Located on Greenwich Street at the corner of Liberty Street, just southeast of the 9/11 Memorial hangs the FDNY Memorial Wall by artist Joe Petrovics. This 7000 pound (3200 kg) bronze wall is attached to the wall of Engine and Ladder Company 10, the local fire station and is a memorial to the 343 active NYC firefighters who lost their lives on September 11th, 2001 + 1 local attorney who was a volunteer firefighter outside of the city.
The 56-foot (17 m) long bas-relief sculpture depicts the World Trade Center towers in flames and scenes of firefighters executing their duties. For more information on the memorial, please visit http://www.fdnytenhouse.com/. Listen to firefighter Lt. Mickey Kross tell his story of surviving the tower collapse (audio).
Standing 25’ (8m) tall and comprised of 52 pieces of bronze, weighing 45k lbs (21k kgs), set on a base originally designed to rotate once every 24hours, the Sphere is certainly an eye-catching sculpture. Designed by German artist Fritz Koenig to represent world peace through world trade, the Sphere was originally installed in a plaza between the two World Trade Center towers.
Considering its location at the time of the terrorist attacks of 2001, it survived the devastation battered and bruised but standing.
Today, with its eternal flame, it stands as a memorial to the lives lost on that fateful day. Koenig at first resisted the idea of turning the sculpture into a memorial but later had a change a heart, stating “it was a sculpture, now it’s a monument… it now has a different beauty, one I could never imagine.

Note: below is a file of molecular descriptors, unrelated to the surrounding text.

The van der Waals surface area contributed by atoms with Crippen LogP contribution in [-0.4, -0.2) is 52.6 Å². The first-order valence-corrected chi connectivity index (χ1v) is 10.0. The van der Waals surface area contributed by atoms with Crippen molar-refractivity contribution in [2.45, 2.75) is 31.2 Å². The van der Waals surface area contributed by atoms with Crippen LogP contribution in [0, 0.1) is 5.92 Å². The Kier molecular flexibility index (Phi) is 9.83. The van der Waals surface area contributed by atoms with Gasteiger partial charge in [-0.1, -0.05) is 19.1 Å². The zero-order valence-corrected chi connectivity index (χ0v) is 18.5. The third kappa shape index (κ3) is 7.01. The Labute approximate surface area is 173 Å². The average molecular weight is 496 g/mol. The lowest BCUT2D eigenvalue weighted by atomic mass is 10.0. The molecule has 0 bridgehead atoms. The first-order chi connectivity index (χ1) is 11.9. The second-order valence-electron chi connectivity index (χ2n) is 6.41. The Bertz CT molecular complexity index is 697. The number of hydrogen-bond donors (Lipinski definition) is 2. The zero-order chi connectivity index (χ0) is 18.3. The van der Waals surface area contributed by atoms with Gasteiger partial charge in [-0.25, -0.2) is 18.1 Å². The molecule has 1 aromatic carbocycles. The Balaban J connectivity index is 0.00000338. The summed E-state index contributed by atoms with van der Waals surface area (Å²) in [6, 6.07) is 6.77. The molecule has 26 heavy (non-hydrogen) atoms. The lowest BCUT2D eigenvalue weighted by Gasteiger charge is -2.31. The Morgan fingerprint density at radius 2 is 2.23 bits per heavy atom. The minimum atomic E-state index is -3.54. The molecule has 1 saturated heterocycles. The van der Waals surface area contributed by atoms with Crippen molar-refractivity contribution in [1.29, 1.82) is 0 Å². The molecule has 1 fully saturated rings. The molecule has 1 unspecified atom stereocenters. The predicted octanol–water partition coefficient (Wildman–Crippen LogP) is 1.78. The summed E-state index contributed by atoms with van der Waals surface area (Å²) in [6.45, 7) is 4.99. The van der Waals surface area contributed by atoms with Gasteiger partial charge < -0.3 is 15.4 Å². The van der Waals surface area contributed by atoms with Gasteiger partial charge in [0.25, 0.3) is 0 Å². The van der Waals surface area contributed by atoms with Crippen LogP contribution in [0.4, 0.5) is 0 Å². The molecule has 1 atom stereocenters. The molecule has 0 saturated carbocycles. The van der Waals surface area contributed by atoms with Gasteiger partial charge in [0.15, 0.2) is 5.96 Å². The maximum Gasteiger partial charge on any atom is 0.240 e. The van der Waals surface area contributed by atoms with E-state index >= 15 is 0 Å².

It has its own life – different from the one I gave to it.” If you look off to the north, you can see the new towers of the World Trade Center rising day by day.
America’s Response Monument
Popularly known as the Horse Soldier Statue, this monument stands on the west end of Liberty Park, just south of the 911 Memorial. Officially titled America’s Response Monument, and subtitled “De Oppresso Libor” (liberate from oppressor), this 18 foot (5.5 m) tall commemorates Task Force Dagger of the Green Berets, U.S. Army Special Forces, who were the vanguard of the American military forces to enter Afghanistan to target Taliban forces just weeks following the 911 attacks.
Due to the difficult terrain of where they started from, U.S. soldiers were required to operate on horseback. The statue commemorates all of those beyond first-responders who answered the call of duty.
The Waterfalls and Reflecting Pools
These 2 enormous pools with cascading waterfalls, designed by architect Michael Arad, and titled “Reflecting Absence”, are set into the exact footprints of the original North and South World Trade Center Towers, which were destroyed on September 11, 2001.
At 1 acre (4000 m2) in surface area and 32 feet (10 m) deep, these are the largest man-made waterfalls in North America. The pools are one of the most moving memorials in the world. These pools represent the void left in the aftermath of the terrorist attacks, both with the loss of life as well as in the soul of the city and the country. It is nearly impossible to view the pools without experiencing overwhelming emotions. We recommend visiting at twilight or night to see the pools illuminated.